Michael Gregory Johnson
PPB Case #15-385104
Date: November 6, 2015
Suspect: Michael Gregory Johnson, 51
Involved Officers: Officer Russell Corno, Officer Chad Daul
On Friday, November 6, 2015, at 5:41 a.m., Central Precinct officers responded to the east side of Good Samaritan Hospital located in Northwest Portland on a report of a man in the parking lot holding a gun to his head.
Numerous officers responded as well as the Crisis Negotiation Team (CNT) and Special Emergency Reaction Team (SERT). Several officers, including those who have received Enhanced Crisis Intervention Team (ECIT) training, attempted to talk with the suspect, but he did not engage with them in any meaningful dialogue.
As officers were attempting to talk to the man, he fired two rounds into the ground from a handgun, separated by a few minutes. Several minutes after the second shot, the man fired a third round from his handgun toward police officers at the scene. Two SERT officers, Officer Russell Corno and Chad Daul, both 22-year veterans, fired at the subject, striking him.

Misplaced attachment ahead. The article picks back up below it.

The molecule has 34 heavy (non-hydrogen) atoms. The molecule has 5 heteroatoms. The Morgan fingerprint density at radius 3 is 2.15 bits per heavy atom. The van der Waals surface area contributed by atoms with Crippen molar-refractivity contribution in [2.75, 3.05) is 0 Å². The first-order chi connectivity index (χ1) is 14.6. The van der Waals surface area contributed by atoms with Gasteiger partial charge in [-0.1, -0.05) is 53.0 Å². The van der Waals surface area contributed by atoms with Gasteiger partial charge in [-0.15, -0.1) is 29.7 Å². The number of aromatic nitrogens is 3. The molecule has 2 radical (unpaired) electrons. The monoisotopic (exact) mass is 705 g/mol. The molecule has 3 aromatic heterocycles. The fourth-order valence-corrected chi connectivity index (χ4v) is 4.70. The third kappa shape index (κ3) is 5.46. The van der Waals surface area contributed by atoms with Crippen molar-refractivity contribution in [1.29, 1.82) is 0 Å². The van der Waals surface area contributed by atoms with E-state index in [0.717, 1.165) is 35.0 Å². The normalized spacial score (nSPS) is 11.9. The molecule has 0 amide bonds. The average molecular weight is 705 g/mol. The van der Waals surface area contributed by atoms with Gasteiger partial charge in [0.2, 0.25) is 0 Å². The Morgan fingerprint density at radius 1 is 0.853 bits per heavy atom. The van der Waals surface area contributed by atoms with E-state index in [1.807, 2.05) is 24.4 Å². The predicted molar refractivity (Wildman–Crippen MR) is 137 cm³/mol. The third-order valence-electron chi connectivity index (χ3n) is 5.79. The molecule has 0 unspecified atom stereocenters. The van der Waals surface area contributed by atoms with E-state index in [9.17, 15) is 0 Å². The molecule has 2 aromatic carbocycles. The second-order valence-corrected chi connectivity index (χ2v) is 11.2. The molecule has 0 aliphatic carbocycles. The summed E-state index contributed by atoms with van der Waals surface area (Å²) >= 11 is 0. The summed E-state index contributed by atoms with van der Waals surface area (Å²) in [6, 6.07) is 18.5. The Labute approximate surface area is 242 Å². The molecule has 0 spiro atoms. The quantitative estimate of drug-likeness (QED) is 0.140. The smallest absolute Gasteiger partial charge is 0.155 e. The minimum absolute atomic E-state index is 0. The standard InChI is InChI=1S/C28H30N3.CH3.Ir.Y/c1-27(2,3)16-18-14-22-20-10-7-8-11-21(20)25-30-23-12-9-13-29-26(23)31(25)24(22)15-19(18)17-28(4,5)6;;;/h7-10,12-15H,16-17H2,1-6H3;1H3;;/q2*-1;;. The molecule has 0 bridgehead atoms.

As soon as the suspect was down on the ground, another SERT officer fired a less lethal baton at his lower extremities as the suspect was still armed with the gun. Seeing no response, SERT officers approached the suspect and began to render aid, calling for Portland Fire & Rescue Paramedics (assigned to SERT) to treat the suspect's injuries. Medical efforts were unsuccessful and the man, later identified as 51-year-old Michael Gregory Johnson, died at the scene. Family members later said the man had quit taking his medicine prescribed for a mental illness. Suicide notes to his family were found on his person. The State Medical Examiner's office ruled Johnson's death a suicide.
The Multnomah County District Attorney’s Office presented the case to a Grand Jury on December 4, 2015, which determined that the officers were justified in the use of deadly physical force.
As part of the use of force review process, the Bureau conducted an internal review of the entire incident and the case went before the Police Review Board (PRB), which is comprised of community members, Bureau members and representatives from the Independent Police Review Division. The shooting was found to be "in-policy" by the PRB.